Rosipal R., Rostakova Z., Trejo L.J.
Biological Psychology, 169, 108287, 2022. doi.org/10.1016/j.biopsycho.2022.108287.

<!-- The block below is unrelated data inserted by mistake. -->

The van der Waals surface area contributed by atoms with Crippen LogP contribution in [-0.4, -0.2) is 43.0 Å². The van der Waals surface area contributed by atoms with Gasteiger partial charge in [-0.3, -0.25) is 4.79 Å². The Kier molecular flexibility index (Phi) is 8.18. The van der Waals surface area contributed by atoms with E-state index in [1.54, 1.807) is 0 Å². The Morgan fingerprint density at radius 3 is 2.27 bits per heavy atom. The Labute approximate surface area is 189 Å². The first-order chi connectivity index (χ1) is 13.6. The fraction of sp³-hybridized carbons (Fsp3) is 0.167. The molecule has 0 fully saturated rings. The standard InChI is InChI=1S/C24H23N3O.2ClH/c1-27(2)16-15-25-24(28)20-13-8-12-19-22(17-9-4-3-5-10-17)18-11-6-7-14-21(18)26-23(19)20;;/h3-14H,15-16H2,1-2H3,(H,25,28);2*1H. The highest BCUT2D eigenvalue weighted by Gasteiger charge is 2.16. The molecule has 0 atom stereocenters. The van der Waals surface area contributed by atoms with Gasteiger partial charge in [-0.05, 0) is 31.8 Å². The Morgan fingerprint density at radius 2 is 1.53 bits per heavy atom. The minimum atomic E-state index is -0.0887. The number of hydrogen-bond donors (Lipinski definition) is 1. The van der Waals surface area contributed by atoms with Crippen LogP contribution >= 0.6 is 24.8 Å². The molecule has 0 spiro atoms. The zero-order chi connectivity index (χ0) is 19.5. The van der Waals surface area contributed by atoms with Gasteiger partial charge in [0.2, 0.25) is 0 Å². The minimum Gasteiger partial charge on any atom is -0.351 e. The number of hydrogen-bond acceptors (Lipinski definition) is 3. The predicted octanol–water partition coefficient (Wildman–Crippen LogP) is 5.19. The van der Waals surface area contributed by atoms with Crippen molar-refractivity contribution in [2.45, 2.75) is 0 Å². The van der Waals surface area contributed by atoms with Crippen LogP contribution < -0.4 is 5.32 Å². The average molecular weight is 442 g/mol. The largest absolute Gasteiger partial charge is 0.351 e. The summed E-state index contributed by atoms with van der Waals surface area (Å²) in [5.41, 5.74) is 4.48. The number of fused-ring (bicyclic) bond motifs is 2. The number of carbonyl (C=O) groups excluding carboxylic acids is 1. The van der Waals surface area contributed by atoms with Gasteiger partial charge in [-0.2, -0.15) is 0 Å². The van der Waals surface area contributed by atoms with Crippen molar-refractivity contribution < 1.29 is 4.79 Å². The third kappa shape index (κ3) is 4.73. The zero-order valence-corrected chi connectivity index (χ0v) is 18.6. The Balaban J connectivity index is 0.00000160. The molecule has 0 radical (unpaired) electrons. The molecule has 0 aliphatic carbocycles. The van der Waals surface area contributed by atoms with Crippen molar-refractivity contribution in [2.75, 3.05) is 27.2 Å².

Many brain processes in health and disease are associated with modulation of narrowband brain oscillations (NBOs) in the scalp-recorded EEG, which exhibit specific frequency spectra and scalp topography. Isolating and tracking NBOs over time using algorithms is useful in domains such as brain-computer interfaces or when measuring the EEG effects of experimental manipulations. Previously, we successfully applied modified tensor methods for identifying and tracking NBO activity over time or conditions. We introduced frequency and spatial constraints that greatly improved their physiological plausibility. In this paper we rigorously demonstrate the power and precision of tensor methods to separate, isolate and track NBOs using sources simulated with an anatomical forward model. This allows us to control the attributes of NBOs and validate tensor solutions. We find that tensor methods can accurately identify, separate and track NBOs over time, using realistic sources either alone or in combination, and compare favorably to well-known spatio-spectral decomposition methods for NBO estimation.